Read on for our monthly digest for employers on upcoming employment law changes and key employment cases that have recently been decided.
Right to form a trade union
Independent Workers Union of Great Britain v Central Arbitration Committee
The Court of Appeal has held unanimously that Deliveroo riders are not in an employment relationship and do not have the right to form a trade union under Article 11 of the European Convention on Human Rights.
The matter dates back to 2017 when the Central Arbitration Committee (“CAC”) refused an application from the Independent Workers Union of Great Britain (“IWGB”) to recognise Deliveroo for collective bargaining in respect of a group of riders. The CAC founded its decision on the basis that Deliveroo riders were not “workers” within the meaning of the Trade Union and Labour Relations (Consolidation) Act 1992.
Central to this determination was that Deliveroo riders are permitted to use substitutes and are not required to provide the services personally.
The IWGB pursued a judicial review of the CAC’s decision, which was dismissed. The IWGB then took the case to the Court of Appeal.
The Court of Appeal also dismissed the appeal. The decision turned on the nature of ‘personal service’ and the fact that Deliveroo riders have an unfettered right of substitution for someone else to perform the work or service. This is inconsistent with establishing an employment relationship for the purpose of Article 11.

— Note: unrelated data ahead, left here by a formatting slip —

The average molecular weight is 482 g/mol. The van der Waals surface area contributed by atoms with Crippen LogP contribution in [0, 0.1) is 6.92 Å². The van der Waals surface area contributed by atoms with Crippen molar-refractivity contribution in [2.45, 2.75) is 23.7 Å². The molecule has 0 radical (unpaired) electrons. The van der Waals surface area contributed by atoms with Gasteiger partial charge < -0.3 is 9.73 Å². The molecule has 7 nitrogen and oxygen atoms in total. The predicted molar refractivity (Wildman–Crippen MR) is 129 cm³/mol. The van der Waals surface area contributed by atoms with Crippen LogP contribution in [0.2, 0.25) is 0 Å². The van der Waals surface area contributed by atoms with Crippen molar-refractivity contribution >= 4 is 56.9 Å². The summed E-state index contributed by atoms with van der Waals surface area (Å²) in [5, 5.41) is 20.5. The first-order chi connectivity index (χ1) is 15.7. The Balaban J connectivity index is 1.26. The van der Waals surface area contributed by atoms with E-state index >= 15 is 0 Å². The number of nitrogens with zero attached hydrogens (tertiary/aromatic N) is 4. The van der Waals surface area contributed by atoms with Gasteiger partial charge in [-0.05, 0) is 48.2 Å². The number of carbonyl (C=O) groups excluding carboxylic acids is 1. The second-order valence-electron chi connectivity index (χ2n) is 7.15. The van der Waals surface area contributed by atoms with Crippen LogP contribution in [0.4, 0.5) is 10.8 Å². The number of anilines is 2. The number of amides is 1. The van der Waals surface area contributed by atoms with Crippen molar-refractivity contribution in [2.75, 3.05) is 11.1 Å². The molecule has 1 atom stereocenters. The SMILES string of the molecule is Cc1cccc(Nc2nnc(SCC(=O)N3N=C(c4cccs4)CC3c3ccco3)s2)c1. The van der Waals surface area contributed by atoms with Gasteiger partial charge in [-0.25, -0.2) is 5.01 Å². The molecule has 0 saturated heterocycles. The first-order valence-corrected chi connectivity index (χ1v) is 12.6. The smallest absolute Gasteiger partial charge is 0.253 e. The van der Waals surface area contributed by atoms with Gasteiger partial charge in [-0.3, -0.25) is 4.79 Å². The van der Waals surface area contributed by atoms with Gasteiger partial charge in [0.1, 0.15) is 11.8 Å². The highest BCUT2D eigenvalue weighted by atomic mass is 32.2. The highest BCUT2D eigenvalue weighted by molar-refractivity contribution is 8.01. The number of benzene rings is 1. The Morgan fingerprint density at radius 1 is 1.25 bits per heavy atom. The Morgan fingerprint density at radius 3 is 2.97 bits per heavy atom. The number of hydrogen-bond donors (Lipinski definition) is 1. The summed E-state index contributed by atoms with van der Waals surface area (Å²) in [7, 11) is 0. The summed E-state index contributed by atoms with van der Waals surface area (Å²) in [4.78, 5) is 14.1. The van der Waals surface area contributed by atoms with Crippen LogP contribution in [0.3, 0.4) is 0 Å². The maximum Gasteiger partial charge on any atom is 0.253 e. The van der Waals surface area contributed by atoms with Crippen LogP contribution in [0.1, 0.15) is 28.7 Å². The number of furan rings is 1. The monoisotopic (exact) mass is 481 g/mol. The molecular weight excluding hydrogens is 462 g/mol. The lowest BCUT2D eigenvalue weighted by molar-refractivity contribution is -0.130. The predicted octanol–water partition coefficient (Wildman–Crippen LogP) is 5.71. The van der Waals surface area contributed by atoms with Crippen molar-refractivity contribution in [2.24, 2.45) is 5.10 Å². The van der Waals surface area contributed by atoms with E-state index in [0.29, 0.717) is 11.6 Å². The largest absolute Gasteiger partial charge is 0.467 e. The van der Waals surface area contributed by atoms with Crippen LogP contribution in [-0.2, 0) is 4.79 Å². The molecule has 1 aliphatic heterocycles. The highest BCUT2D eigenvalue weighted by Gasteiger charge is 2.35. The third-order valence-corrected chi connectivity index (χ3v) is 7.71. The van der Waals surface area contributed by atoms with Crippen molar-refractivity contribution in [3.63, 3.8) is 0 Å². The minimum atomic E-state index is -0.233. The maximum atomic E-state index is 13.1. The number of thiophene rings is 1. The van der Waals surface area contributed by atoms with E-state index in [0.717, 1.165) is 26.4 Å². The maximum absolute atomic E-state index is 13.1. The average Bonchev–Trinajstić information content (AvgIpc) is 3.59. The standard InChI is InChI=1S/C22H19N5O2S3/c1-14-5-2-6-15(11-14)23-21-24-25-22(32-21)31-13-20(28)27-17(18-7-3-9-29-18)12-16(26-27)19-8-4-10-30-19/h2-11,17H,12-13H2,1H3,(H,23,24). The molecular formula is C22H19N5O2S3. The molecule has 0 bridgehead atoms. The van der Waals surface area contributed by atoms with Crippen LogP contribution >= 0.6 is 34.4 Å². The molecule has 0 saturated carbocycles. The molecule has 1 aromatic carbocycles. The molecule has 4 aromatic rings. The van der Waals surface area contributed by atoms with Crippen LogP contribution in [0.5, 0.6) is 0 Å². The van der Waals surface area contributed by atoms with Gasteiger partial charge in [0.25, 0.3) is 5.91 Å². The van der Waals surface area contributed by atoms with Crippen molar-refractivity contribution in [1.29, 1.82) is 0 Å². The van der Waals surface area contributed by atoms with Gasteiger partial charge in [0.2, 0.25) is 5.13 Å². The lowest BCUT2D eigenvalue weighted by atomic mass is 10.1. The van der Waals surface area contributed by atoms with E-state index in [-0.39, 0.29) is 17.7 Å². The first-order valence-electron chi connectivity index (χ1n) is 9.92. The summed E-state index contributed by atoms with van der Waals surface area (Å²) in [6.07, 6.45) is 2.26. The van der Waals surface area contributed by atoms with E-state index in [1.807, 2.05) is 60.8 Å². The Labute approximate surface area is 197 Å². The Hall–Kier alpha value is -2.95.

Interestingly, this decision goes against other recent gig economy rulings in favour of worker status. But the Court was clear that each case is fact-specific and personal service remains critical in establishing employment status.
L v K
In L v K, the Court of Session held that it was not unfair to dismiss a teacher who was suspected, but not charged, of possessing indecent images of children.
The claimant was a teacher with an unblemished personnel record. He had been arrested following the discovery of indecent images of children on his computer at home.
During the police investigation, he was suspended from work. The police later dropped the charges.
The teacher’s employer conducted an investigation into the matter and the teacher was subsequently dismissed by the school. The decision was made on the basis that despite the charges being dropped and with no evidence that he had downloaded the images, the school considered there was a safeguarding concern and an irretrievable breakdown of trust and confidence between the teacher and his employer, as well as an unacceptable level of risk to the employer of serious reputational harm. The claimant was dismissed.
At first instance, the teacher’s claim for unfair dismissal was rejected by the tribunal, which found his dismissal was fair under SOSR grounds.
On appeal, however, the EAT found the school had not been clear in setting out the SOSR grounds for dismissal.
The case went to the Court of Session where it was found the EAT had been incorrect in its finding. The court held that it may be reasonable, depending on the facts, for an employer to dismiss someone who may be innocent if there is a genuine and substantial reason to justify the dismissal, as was the case here.
University Hospital North Tees & Hartlepool NHS Foundation Trust v Fairhall
The claimant, Ms Fairhall, had worked for the trust for nearly 40 years, with an unblemished record.